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New pop-up nursery sprouts in Squamish

Brackendale siblings transplant home-based business to Loggers Sports grounds.

Greenhouses are not what you expect to see at the Al McIntosh Loggers Sports Grounds, but they somehow work in the space. 

Brackendale brother and sister duo Nick and Rebecca Bolkowy have set up a Republic Heirloom Farms Pop-Up Nursery in the parking lot of the Loggers Sports grounds.

For years, locals headed to their Brackendale family Cottonwood Road property for their tomato — and later pepper — plant sale, but the expanded pop-up nursery opened about a month ago. 

They are open until July from Wednesday to Sunday, 10 a.m. to 6 p.m. 

Last year, due to COVID-19, their annual sale had to be kiboshed and instead, they sold online. 

Nick, 33, started selling tomatoes in the driveway of his family home nine years ago. 

"My dad gardens, so I was doing some gardening myself and went down the rabbit hole of growing tomatoes," he said with a laugh. 

"I started a bunch for myself and said 'I have these packets, so I might as well start a few extras and pay for my hobby by selling some plants on the side.' So, I did that and sold a couple of hundred plants, and it grew from there," he said, adding he thought tomatoes were a good plant to start with because they are so much better homegrown, compared to store-bought.

Over time, he built greenhouses. Number five and six greenhouses are on the Loggers Sports site. 

In addition to the heirloom tomato starts grown from seed, the nursery has blossomed to include flowers, various vegetable starts and herbs.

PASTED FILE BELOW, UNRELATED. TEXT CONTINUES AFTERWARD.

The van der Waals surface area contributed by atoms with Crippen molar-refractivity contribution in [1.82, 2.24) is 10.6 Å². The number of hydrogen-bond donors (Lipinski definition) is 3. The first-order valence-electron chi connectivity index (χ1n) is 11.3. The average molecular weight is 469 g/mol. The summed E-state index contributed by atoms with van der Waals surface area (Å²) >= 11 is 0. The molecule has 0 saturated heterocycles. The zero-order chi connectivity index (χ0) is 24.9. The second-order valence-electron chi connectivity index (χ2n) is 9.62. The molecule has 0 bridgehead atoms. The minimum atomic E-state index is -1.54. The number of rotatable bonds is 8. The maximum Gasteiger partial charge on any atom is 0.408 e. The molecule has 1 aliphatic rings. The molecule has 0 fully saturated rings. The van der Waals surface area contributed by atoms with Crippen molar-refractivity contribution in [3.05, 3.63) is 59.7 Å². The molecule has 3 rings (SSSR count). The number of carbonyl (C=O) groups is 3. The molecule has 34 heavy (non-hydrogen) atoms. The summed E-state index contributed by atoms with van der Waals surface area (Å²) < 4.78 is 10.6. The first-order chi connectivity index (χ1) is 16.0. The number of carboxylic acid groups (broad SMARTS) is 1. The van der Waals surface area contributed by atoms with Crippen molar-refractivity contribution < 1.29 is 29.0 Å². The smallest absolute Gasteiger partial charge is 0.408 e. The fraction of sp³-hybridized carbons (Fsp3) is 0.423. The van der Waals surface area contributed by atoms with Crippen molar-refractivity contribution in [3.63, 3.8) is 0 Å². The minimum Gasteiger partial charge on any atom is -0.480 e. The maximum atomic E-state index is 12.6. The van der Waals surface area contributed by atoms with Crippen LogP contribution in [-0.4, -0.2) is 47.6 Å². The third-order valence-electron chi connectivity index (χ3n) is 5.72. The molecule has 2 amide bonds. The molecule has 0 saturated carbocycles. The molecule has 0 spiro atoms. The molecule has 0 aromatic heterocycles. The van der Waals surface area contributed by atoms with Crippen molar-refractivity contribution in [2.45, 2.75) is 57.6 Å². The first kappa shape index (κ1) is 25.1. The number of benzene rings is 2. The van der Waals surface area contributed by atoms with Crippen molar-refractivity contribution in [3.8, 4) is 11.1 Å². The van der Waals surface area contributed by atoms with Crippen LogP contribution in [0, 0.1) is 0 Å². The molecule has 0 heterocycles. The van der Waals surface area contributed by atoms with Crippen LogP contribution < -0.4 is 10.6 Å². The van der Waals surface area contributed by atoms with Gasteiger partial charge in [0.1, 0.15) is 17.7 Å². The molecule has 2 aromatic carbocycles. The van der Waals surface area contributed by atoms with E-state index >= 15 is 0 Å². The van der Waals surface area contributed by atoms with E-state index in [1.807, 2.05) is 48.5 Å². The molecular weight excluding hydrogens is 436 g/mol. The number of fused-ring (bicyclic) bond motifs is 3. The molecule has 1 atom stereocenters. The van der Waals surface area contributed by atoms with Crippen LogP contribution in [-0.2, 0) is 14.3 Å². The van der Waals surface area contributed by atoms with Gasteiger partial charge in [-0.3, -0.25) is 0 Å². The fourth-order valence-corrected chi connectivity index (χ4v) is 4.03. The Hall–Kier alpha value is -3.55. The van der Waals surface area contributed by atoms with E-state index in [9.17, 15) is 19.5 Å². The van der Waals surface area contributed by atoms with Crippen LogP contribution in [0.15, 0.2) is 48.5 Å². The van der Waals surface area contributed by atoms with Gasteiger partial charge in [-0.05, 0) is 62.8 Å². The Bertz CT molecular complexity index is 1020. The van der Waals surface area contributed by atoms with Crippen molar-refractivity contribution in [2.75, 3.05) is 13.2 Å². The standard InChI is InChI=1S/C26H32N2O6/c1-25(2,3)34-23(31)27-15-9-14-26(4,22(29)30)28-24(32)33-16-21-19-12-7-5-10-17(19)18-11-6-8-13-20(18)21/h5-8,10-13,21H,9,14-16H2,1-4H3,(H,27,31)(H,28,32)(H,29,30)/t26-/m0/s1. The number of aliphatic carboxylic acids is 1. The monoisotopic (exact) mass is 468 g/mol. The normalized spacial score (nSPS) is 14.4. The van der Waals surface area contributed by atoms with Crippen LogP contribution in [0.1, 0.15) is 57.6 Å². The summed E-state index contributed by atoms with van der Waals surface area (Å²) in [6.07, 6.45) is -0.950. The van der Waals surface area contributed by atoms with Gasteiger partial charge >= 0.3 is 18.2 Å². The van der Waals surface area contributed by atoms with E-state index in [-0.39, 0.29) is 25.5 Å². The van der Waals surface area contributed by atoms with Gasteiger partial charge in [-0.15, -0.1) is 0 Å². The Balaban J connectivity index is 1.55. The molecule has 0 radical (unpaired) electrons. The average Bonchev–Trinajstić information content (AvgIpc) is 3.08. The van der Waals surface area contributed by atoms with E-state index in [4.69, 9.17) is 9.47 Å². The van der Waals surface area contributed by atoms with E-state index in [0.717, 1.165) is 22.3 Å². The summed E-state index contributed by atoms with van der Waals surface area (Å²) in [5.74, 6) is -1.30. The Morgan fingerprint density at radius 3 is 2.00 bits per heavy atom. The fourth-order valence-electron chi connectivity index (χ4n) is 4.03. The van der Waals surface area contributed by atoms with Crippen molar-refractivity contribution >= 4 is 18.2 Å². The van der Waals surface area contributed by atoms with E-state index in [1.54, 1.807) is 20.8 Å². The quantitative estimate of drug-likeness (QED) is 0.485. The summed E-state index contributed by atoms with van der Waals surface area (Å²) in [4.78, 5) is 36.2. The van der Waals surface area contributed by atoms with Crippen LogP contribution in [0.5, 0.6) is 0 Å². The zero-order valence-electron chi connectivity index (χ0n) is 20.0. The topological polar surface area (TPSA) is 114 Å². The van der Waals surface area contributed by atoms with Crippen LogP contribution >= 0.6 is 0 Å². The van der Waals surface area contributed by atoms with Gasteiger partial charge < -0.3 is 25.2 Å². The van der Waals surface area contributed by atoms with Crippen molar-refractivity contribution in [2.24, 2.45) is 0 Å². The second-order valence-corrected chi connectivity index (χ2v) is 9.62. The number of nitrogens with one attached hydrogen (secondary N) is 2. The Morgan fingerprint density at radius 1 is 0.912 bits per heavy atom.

The pair will have produce available as the season progresses. 

Community support for the tomato sale led to this expansion, Nick said.

More and more people in Squamish are interested in food security and food sustainability, the siblings say.

"I think it is just an awareness for a lot of people of where the food system is," Nick said. "I think people are just more aware that their lettuce comes on a truck from California and that sort of thing. Especially with COVID and supply chain issues, they see that. A year ago, when the shelves were bare, people started panicking — 'Yeah, what happens if I can't buy tomatoes?' and they started thinking of growing their own." 

Rebecca added that it is important for Squamish to have a full-cycle food system and become more self-sustaining. 

"Right now, we are bringing all of our food in from either the Fraser Valley or across the world," she said. "There's a big push to do things locally. It supports the local economy as well as the environment.... If we are bringing things from across the world that are out of season here or can't be grown here, it is not great. We should be eating locally-sourced food." 

Rebecca noted that it is possible to grow food even on small patios. 

"There's a lot of veggies that can be grown in pots, and you don't need a lot of time commitment for them," she said. 


Rebecca's passion is the flowers the nursery sells, which are 90% from seed or plug. 

"We started back in February and have grown tens of thousands of seeds now, tons of annuals that are just starting to colour," she said. 

She has always grown flowers for herself, but this year the pair "went for it" and decided to sell them. 

"Most people don't want the pesticides and fungicides that the commercial growers are using," she said. Her flowers are grown using organic practices to avoid adding the chemicals, she said. 

COVID factor

The pair say it is exciting to see a lot of people getting into gardening for the first time during the pandemic. 

"It is nice to be able to connect and have the time to teach them as well how to be growing, rather than them trying to learn from watching YouTube or through the internet," said Rebecca. 

"If they don't succeed, then they tend to give up on gardening." 

Find the pop-up nursery at the Loggers Sports Grounds, 39555 Loggers Lane. 

Check out their Republic Heirlooms Facebook page for more info.